The Hollywood Foreign Press Assn. tipped its hat to a roster of both commercial and specialty pics Tuesday morning when it announced its nominations for the 67th annual Golden Globes.
Paramount’s “Up in the Air” led the pack with six noms, including best picture, actor, director, screenplay and two supporting actress mentions. The Weinstein Co.’s “Nine” followed with five.
Avatar,” “The Hurt Locker,” “Inglourious Basterds” and “Precious” joined “Up in the Air” in the film drama category, while “500 Days of Summer,” “The Hangover,” “It’s Complicated” and “Julie and Julia” rounded out the top comedy-musical pic list.On the TV side, HBO led all nominations with 17 total, but Fox’s “Glee” received the most noms of any show, garnering mentions in the comedy-musical, actor, actress and supporting actress categories.
Both Sandra Bullock and Meryl Streep reeled in dual notices in the lead actress categories. Bullock received mentions for her dramatic turn in “The Blind Side,” as well as for her lead comedic perf in “The Proposal”; Streep drew comedy bids both for “It’s Complicated” and “Julie and Julia,” adding to last year’s record-breaking tally for a total 25 nominations.
Matt Damon also received twin acting noms: comedic actor in “The Informant” and supporting for “Invictus.”
Inglourious Basterds” director-screenwriter Quentin Tarantino also garnered double nominations, screenplay and director. In the latter category he’ll vie against Jason Reitman for “Up in the Air,” along with Kathryn Bigelow for “The Hurt Locker,” James Cameron for “Avatar” and Clint Eastwood for “Invictus.”
While the picture categories saw noms for smaller films and studio fare, the same pics were seemingly omitted in some expected categories.
Warner Bros.’ “Invictus” drew acting noms for Damon and Morgan Freeman in addition to Eastwood’s directing nom but was shut out of the drama pic shortlist. Par’s “The Lovely Bones,” produced by DreamWorks, landed a mention for supporting actor Stanley Tucci but failed to net a drama pic nom.
Sony Pictures Classics’ “An Education” and Fox Searchlight’s “Crazy Heart” received recognition in the acting categories for thesps Carey Mulligan and Jeff Bridges, respectively, but not much else.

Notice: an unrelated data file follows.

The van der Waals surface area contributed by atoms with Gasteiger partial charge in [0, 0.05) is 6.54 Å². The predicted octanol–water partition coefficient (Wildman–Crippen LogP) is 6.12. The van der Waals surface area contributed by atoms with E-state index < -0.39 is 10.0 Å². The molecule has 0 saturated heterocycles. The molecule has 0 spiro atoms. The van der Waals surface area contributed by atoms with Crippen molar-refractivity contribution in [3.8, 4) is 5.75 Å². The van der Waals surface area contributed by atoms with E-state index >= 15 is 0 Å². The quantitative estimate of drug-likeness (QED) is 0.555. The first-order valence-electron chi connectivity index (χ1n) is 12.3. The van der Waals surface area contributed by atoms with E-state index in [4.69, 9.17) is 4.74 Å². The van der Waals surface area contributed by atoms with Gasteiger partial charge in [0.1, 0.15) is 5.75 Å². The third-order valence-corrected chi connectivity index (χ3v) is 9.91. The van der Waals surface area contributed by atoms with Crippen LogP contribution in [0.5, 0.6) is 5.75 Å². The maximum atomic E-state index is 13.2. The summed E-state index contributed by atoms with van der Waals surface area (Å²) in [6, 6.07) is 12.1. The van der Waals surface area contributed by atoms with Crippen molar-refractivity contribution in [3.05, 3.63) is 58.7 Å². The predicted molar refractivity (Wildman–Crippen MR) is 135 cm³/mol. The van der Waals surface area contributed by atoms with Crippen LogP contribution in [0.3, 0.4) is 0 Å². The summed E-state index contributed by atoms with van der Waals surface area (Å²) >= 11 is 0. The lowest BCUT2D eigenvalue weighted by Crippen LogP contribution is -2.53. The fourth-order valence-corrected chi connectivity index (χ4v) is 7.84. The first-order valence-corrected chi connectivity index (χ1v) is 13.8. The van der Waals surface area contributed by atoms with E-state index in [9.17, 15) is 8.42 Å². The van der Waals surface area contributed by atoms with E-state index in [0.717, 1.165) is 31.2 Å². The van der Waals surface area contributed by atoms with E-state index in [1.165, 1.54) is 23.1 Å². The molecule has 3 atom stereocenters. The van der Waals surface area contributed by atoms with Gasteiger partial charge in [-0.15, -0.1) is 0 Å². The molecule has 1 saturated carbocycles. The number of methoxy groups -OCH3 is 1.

Focus Features’ comedy-musical entry “A Serious Man” drew only one nom, for lead actor Michael Stuhlbarg.
The big question is, which if any, of the film noms may translate to the Oscars’ expanded roster of noms, which grew to 10 this year.
Typically, only one comedy-musical nominee (usually the Globes winner) makes it to Oscar night, but even that’s not a given. Last year’s comedy-musical Globes winner “Vicky Cristina Barcelona” failed to make the cut.
Pics nominated in the Globes’ animated feature race, including “Cloudy With a Chance of Meatballs,” “Coraline,” “Fantastic Mr. Fox,” “The Princess and the Frog” and “Up,” could also find their way into Oscar’s top 10. Toons aren’t eligible for top picture consideration at the Globes.
In all, 38 films received at least one nomination, which should help boost the Globes’ telecast popularity among viewers, especially given the populist tone of much of the nominated fare. The kudocast is being aired live on the West Coast, and it’s on NBC for the first time since 1996.
Among distributors, the Weinstein Co. topped the list with 12 noms, followed by Warner Bros. with nine and Paramount with seven. Specialty distribs Sony Pictures Classics and Lionsgate grabbed six and five mentions, respectively.
TV favorites “30 Rock,” “Big Love,” “Dexter,” “Mad Men” and “Damages” were among the shows to receive three noms each, as well as longforms “Grey Gardens” “Georgia O’Keeffe” and “Into the Storm.”
Nominees were announced at the Beverly Hilton by John Krasinski, Diane Kruger and Justin Timberlake.
The kudocast will air on NBC from 8-11 p.m. ET on Jan. 17.